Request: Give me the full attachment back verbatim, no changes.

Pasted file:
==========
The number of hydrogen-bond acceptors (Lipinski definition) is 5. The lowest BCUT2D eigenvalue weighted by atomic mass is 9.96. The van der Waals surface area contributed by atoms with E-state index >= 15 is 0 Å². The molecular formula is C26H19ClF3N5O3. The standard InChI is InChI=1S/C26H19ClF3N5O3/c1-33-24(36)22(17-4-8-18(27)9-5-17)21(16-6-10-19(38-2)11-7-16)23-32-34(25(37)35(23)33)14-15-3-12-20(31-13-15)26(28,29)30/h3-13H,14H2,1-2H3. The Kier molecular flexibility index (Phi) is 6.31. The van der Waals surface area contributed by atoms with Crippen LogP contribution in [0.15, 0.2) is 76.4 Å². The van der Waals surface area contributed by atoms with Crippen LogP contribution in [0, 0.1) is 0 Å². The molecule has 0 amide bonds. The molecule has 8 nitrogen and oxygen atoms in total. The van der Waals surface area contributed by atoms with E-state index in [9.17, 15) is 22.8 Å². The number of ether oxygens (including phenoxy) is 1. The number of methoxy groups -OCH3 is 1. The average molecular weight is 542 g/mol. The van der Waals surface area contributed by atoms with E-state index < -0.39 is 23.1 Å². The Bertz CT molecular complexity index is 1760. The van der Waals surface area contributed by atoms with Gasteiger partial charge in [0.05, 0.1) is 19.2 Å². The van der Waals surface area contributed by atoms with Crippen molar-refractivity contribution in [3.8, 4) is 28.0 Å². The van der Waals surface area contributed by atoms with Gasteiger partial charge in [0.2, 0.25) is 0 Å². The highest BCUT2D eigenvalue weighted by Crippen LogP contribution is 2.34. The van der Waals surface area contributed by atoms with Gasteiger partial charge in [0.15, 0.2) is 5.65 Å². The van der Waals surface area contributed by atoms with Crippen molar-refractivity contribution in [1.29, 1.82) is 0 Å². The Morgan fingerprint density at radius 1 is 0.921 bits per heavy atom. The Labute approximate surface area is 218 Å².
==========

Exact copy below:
The number of hydrogen-bond acceptors (Lipinski definition) is 5. The lowest BCUT2D eigenvalue weighted by atomic mass is 9.96. The van der Waals surface area contributed by atoms with E-state index >= 15 is 0 Å². The molecular formula is C26H19ClF3N5O3. The standard InChI is InChI=1S/C26H19ClF3N5O3/c1-33-24(36)22(17-4-8-18(27)9-5-17)21(16-6-10-19(38-2)11-7-16)23-32-34(25(37)35(23)33)14-15-3-12-20(31-13-15)26(28,29)30/h3-13H,14H2,1-2H3. The Kier molecular flexibility index (Phi) is 6.31. The van der Waals surface area contributed by atoms with Crippen LogP contribution in [0.15, 0.2) is 76.4 Å². The van der Waals surface area contributed by atoms with Crippen LogP contribution in [0, 0.1) is 0 Å². The molecule has 0 amide bonds. The molecule has 8 nitrogen and oxygen atoms in total. The van der Waals surface area contributed by atoms with E-state index in [9.17, 15) is 22.8 Å². The number of ether oxygens (including phenoxy) is 1. The number of methoxy groups -OCH3 is 1. The average molecular weight is 542 g/mol. The van der Waals surface area contributed by atoms with E-state index < -0.39 is 23.1 Å². The Bertz CT molecular complexity index is 1760. The van der Waals surface area contributed by atoms with Gasteiger partial charge in [0.05, 0.1) is 19.2 Å². The van der Waals surface area contributed by atoms with Crippen molar-refractivity contribution in [3.8, 4) is 28.0 Å². The van der Waals surface area contributed by atoms with Gasteiger partial charge in [0.2, 0.25) is 0 Å². The highest BCUT2D eigenvalue weighted by Crippen LogP contribution is 2.34. The van der Waals surface area contributed by atoms with Gasteiger partial charge in [0.15, 0.2) is 5.65 Å². The van der Waals surface area contributed by atoms with Crippen molar-refractivity contribution in [1.29, 1.82) is 0 Å². The Morgan fingerprint density at radius 1 is 0.921 bits per heavy atom. The Labute approximate surface area is 218 Å².